Debating the best way to travel between Boston and Maine? The best options are the Concord Coachlines bus service or the Amtrak Downeaster train service. Here’s the skinny on both:
Concord Coach Lines bus service between Boston and Maine
The Concord Coach Lines bus has extremely frequent service between Boston’s Logan Airport, Boston’s South Station, and Portland’s Transportation Center, with less frequent buses continuing up the coast or routing inland to Bangor.
Put aside any qualms you may have about taking buses. This service is excellent, drivers are professional and courteous; coaches are spotless; movies are shown (bring your own headphones or purchase cheap ones at the station); there’s free WiFi; many coaches have power outlets at each seat; passengers departing Portland are offered free water and pretzels; all coaches have a restroom. Cell phone use is prohibited except for emergencies and quick calls.
This is a great service that I use frequently when headed to Boston and always when I’m flying via Logan. Because the bus docks in South Station, it’s also the easiest access for Amtrak’s Northeast corridor trains. (You can easily walk between the bus and train terminals. All trains heading south depart from here, only those headed to Maine depart from North Station).
• Portland/Boston: Most buses between Portland and Boston visit South Station, before continuing to Logan Airport; a few reverse that; and there also are direct buses between Portland and Logan. The Logan buses stop at all terminals, dropping off at departures and picking up outside arrivals (look for the blue Scheduled Buses sign).
• Coastal service: The coastal route stops in Brunswick, Bath, Wiscasset, Damariscotta, Waldoboro, Rockland, Camden/Rockport, Lincolnville, Belfast, and Searsport, before turning inland to Bangor, and Orono. From Bangor, there are options for getting to Bar Harbor.
• Inland service: The inland route stops in Augusta, at Colby College in Waterville, Bangor, and Orono.
You can purchase tickets online or at the stations. If you don’t have a ticket, expect the driver to take something as collateral, which will be returned once you purchase one at a station. You can also purchase tickets via Megabus, but be forewarned, while some are heavily discounted, others are more expensive: check both sites before purchasing.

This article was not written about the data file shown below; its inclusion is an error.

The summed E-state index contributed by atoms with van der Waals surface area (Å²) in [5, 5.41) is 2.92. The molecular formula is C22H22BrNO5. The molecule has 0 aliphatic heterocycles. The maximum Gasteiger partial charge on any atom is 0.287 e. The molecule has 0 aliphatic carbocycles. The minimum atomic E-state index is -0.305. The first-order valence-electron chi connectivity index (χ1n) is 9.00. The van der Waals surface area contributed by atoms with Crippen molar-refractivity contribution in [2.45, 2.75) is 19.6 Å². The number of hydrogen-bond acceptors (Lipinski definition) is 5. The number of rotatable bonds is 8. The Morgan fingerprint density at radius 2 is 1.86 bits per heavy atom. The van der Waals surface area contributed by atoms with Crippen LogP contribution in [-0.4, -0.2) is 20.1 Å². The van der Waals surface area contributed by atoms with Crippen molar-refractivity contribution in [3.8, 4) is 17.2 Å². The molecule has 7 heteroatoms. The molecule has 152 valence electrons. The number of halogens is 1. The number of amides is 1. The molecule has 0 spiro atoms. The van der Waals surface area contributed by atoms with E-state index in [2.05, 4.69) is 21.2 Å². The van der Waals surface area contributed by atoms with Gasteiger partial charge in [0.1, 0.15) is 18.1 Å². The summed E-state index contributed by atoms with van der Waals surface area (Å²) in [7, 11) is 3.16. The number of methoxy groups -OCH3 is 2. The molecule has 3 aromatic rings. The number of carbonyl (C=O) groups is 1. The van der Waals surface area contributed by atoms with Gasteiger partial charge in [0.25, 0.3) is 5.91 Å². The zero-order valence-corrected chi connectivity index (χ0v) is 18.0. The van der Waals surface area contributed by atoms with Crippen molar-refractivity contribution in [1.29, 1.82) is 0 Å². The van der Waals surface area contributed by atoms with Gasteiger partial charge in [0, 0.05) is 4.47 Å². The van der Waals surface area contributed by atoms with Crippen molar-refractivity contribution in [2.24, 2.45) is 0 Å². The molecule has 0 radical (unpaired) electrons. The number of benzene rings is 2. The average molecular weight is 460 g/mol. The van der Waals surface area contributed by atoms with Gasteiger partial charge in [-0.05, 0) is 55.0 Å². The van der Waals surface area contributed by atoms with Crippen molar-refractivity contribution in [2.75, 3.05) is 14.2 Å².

Amtrak Downeaster train service between Boston and Portland
Amtrak’s Downeaster train operates between Boston’s North Station and Portland’s Transportation Center, with less frequent service to Freeport and Brunswick.
The train’s a bit pricier and the ride’s a bit longer than the bus, but it’s nice to be able to move around the cars, and it edges the coastline for a bit, before veering inland providing glimpses of communities en route, rather than highways.
WiFi is free, there are power outlets available, and there’s a cafe car offering light fare and drinks as well as Charlie Cards for the Boston T. Seats are less cramped and restrooms are much nicer than those on the bus. Other pluses: The train is accessible for those in wheelchairs and it tends to be more reliable when the weather is really bad. I wish the train ran more frequently, because I would take it more often.
Between Boston and Portland, the train stops in Woburn/Anderson and Haverhill, Mass.; Exeter, durham-UNH, and Durham, N.H.; and Wells, Saco, and Old Orchard Beach (seasonal), Maine. From Boston, if you want to continue south on Amtrak, you have to cab or take the T to South Station.
Purchase online or at the station. Do check for applicable discounts; some of these require a three-day advance purchase.